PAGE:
Drivers on Pratt Street never had to make way for ducklings yesterday.
Scrambling to prevent a mama mallard from walking 11 newly hatched offspring across the busy downtown thoroughfare from their nest in a sidewalk planter, animal rescuers whisked the babies off to a Baltimore County wildlife shelter - leaving their frantic mother to fly off alone.
"She's probably going to re-clutch again, someplace else, I hope," said Gerda Deterer, president of Wildlife Rescue, Inc., near Hampstead, where the ducklings were taken.
The tawny hen's city residence outside the Capital Grille must have seemed safe enough when she established the nest. The dirt in the concrete planter was soft, and the nest was shaded by the boughs of a young cedar.
Hundreds, maybe thousands of humans hustled past her every day on their way to and from work, or to lunch, but few seemed to notice her during the month she spent incubating her eggs.
She didn't even seem to mind the traffic on Pratt Street, roaring by just a few feet away.
Best of all, her eggs had done nicely. Only one stubborn sibling remained shell-bound yesterday amid the crowd of peeping ducklings that popped up beneath her wings.
But there was reason to worry. Within hours, Mama Duck was likely to try to march her new brood off for their first meal -- probably in the harbor slip beside the Power Plant. So near, yet so far.
"She's gonna want to walk them to the water. She's gonna try to cross Pratt Street," warned Kathleen Woods, of the Phoenix Wildlife Center, Inc., an animal rehab facility in Baltimore County. "It's a cute story that doesn't have a good ending."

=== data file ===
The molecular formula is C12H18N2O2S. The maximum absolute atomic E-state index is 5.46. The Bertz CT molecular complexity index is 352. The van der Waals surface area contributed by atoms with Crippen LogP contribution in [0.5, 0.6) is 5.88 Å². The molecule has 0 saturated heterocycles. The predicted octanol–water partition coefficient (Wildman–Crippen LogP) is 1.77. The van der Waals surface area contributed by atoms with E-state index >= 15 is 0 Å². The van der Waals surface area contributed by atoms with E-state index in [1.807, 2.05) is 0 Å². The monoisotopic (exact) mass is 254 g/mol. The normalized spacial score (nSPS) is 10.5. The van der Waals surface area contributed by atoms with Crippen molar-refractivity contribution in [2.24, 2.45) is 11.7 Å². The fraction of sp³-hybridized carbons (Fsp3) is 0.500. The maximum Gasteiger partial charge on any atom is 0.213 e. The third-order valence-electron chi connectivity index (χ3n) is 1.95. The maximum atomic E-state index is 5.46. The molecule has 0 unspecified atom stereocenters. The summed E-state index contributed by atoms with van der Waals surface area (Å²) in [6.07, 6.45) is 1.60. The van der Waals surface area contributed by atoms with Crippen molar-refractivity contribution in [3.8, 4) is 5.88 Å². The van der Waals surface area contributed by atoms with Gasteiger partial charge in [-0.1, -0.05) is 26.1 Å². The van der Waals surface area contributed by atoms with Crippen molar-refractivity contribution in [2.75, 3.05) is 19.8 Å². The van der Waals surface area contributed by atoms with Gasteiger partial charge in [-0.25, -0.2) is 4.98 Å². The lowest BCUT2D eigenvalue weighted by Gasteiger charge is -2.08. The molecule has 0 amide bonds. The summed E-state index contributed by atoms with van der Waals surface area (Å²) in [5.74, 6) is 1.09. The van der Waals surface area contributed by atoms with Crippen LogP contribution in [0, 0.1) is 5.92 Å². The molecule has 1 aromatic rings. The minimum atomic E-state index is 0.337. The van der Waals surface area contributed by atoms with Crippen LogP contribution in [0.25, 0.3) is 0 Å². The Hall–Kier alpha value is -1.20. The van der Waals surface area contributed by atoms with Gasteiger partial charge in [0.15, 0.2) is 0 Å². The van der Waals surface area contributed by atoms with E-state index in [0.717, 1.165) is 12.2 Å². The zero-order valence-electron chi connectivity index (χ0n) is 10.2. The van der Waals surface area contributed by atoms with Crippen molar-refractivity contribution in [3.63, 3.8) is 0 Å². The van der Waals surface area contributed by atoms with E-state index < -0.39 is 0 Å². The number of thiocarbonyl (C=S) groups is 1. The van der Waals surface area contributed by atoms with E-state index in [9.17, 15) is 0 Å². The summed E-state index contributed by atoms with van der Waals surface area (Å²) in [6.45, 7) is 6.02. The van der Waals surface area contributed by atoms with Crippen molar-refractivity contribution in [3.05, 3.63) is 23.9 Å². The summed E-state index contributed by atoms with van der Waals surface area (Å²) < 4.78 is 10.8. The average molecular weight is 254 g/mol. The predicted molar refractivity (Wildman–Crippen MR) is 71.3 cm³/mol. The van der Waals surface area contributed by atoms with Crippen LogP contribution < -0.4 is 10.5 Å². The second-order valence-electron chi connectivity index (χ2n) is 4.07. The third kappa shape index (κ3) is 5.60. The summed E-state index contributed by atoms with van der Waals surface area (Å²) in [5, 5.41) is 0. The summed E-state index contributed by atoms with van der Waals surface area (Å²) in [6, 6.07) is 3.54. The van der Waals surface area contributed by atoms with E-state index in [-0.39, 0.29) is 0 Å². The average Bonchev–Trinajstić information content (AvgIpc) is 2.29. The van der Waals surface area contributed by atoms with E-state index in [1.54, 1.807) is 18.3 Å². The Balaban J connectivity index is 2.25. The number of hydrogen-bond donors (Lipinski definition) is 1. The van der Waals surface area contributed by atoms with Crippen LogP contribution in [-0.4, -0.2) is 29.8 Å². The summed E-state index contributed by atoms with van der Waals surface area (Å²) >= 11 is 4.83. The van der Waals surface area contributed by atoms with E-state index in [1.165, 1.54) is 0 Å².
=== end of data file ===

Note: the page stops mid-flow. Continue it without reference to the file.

Woods may have been alluding to Make Way for Ducklings, the popular 1941 illustrated children's book by Robert McCloskey that told the fictional tale of a family of ducklings raised in Boston.
The Baltimore duck family's best chance to stay together would have been for someone to carry the ducklings to the water and let Mama follow, said Terry Moritz, a waterfowl expert and rescuer in Anne Arundel County.
"Scoop them up in an open box so she can hear them peeping, and walk it across the street," she said. "She'll follow."
Or maybe not.
"In Baltimore City there's so much noise, Mom doesn't hear the babies," Deterer said. "And nine out of 10 times ... they wind up getting killed," flying or waddling into traffic.
There was also worry that the ducklings hadn't had enough time to acquire the feather oils needed to make them waterproof and keep them warm and afloat in the water.
So, Deterer called the city's Bureau of Animal Control, which summoned the nonprofit Baltimore Animal Rescue and Care Shelter, Inc., which sent a crew to Pratt Street.
Just before 2 p.m., only minutes after she arrived, BARCS rescuer Melinda McWilliams had rounded up all 11 yellow-brown chicks, plopped them into a wire cage, and plucked the last egg from the nest. They all headed back to the agency's shelter.
By the time Deterer's people had picked them up there later in the afternoon, there were 12 ducklings to transport to the county.
Also en route to the shelter yesterday afternoon was another duckling, scooped from the harbor by a trash boat in Canton, Deterer said.
"We'll have to raise them until they grow up, when they'll be able to preen and care for themselves and go back into the wild," she said. The process takes about eight weeks.
It's too bad about Mama Duck, she agreed. But "most duck moms have so many babies, only one or two out of a clutch would survive. This way ... they're all safe and sound."